Valcartier military wives count each day as their husbands fight on the war front

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Photo: Courtesy of the Champagne Family

Vanessa Champagne with husband Captain Jean Pascal Champagne and daughters Annabelle, 4, Chloé, 2, and son Jacques, 7 months.

With each day that passes, Gemma Verret and her three-year-old son Ronan place an "X" on a big calendar they made together.

"He knows that at the bottom of the calendar he gets to see Daddy again," said Verret.

Verret, the wife of Major Marc Verret, is one of hundreds of military wives throughout the Quebec City region marking time while their husbands are deployed from the Valcartier Garrison to Kandahar City in Afghanistan.

Like many others among the 1640 military personnel from the garrison on the six-month rotation that began in March, Verret's husband will spend his time in Afghanistan working to help train and mentor members of the Afghan National Army in an initiative to provide the country with long-term security and other reconstruction and development efforts.

"I take it day by day - it is not easy," Vanessa Champagne, whose husband, Captain Jean Pascal Champagne, is also on the Afghan mission, said in an interview.

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Both women are going through their own spouses' military rotation for the first time.

And both acknowledge that their children are still too young to understand why their fathers have left for such a long time or the danger they face.

"I miss papa," Annabelle, the Champagnes' four year-old daughter, can be heard saying in the background during the interview.

"I miss him most when the kids are in bed and I'm left picking up around the house," said Champagne.

Contact with their husbands is limited, both women agreed. Military personnel are granted a 35-minute calling card every week to call home.

Capt. Champagne must call from a satellite phone from where he is based in Sanjeray, near Kandahar City.

"The connection can vary with the weather," Champagne's wife said.

Verret, meanwhile, said contact with her husband has surprisingly become more regular since he moved from the international military coalition's base at Kandahar Airfield to Kandahar City, where he is stationed with a Canadian Provincial Reconstruction Team.

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Spouses do not discuss the mission during phone calls.

"He usually calls twice a week and we talk about the kids, what I'm up to and how the Montreal Canadiens are doing," said Verret.

Despite the separation, Verret said she is managing quite well.

"Initially, I was quite worried about being alone with three kids, but it's going okay," she said.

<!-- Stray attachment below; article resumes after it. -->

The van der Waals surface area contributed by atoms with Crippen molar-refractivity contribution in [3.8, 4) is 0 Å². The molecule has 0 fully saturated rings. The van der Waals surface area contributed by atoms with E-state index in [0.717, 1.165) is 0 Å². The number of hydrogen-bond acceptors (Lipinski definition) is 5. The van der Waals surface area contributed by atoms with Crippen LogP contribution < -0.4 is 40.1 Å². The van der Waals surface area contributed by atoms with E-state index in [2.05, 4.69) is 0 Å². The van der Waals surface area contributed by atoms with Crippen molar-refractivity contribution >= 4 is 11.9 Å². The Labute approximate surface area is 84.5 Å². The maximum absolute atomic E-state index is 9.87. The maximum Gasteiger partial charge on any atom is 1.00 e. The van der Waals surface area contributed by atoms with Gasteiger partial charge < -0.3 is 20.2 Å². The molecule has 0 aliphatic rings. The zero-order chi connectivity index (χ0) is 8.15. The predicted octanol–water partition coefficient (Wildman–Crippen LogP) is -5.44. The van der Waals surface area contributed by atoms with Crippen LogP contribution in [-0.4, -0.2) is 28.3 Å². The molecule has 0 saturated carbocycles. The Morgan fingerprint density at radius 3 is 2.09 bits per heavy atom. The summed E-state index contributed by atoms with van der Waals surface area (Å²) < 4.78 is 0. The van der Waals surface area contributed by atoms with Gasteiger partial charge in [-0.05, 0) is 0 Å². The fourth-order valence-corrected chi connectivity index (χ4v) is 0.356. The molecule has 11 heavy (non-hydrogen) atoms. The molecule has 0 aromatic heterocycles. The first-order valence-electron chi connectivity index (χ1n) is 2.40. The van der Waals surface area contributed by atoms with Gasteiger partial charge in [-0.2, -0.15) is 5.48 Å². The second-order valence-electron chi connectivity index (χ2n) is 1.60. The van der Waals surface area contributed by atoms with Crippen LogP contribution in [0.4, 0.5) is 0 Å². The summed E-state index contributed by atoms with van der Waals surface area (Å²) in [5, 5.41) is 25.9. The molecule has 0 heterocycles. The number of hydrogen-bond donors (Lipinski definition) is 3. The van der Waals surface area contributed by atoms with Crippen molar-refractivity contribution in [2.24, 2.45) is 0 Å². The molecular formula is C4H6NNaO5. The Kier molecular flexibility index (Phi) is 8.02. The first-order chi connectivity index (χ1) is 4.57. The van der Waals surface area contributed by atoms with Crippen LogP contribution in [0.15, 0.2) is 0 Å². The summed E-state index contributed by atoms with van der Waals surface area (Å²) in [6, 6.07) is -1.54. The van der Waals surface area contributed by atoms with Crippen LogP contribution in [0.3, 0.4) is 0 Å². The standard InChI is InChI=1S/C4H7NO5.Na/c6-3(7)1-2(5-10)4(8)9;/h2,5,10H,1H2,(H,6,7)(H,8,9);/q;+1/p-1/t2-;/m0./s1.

"The reason we are doing okay is because we have an activity every day."

Nursery school for Ronan, the eldest child, and play groups she can bring her one year-old twin boys Darragh and Girvan to, help keep her distracted and make the time go by faster, she explained.

Both Verret and Champagne can also compare notes during the Get Together Club, a weekly play group for the children of English-speaking military spouses.

The group currently counts eight women as regular members.

"It's just nice to get together to speak your own language," said Verret, who met Champagne through the club. "And it's nice to get together with other anglophone wives."

Originally from Galway, Ireland, Verret said she only speaks enough French to get by so the language barrier can be a considerable challenge.

"Almost five per cent of the families on and around the base are English-speaking and about 90 per cent of the spouses who use our services are women," said Danny St. Laurent, an information agent at the Valcartier Family Centre.

 

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The Valcartier Family Centre offers military families social, medical and support services ranging from a drop-off day care for parents to a drop-in centre for teens.

It also helps families during the deployment period by offering counseling sessions with social workers for family members finding it difficult to cope with the mission, St. Laurent said.

In the meantime, wives continue to count the days until the mid-point of the mission.

That is when all soldiers on a six-month rotation in Afghanistan receive two weeks of home leave, usually around the middle of the mission, said Alex Maillé, a spokesperson at the Valcartier Garrison.

Military personnel from the Valcartier Garrison on the latest six-month rotation could return home as early as September, although there is always the possibility that the rotation could be extended by Brigadier-General Jonathan Vance, the Commander of Joint Task Force Afghanistan, said Maillé.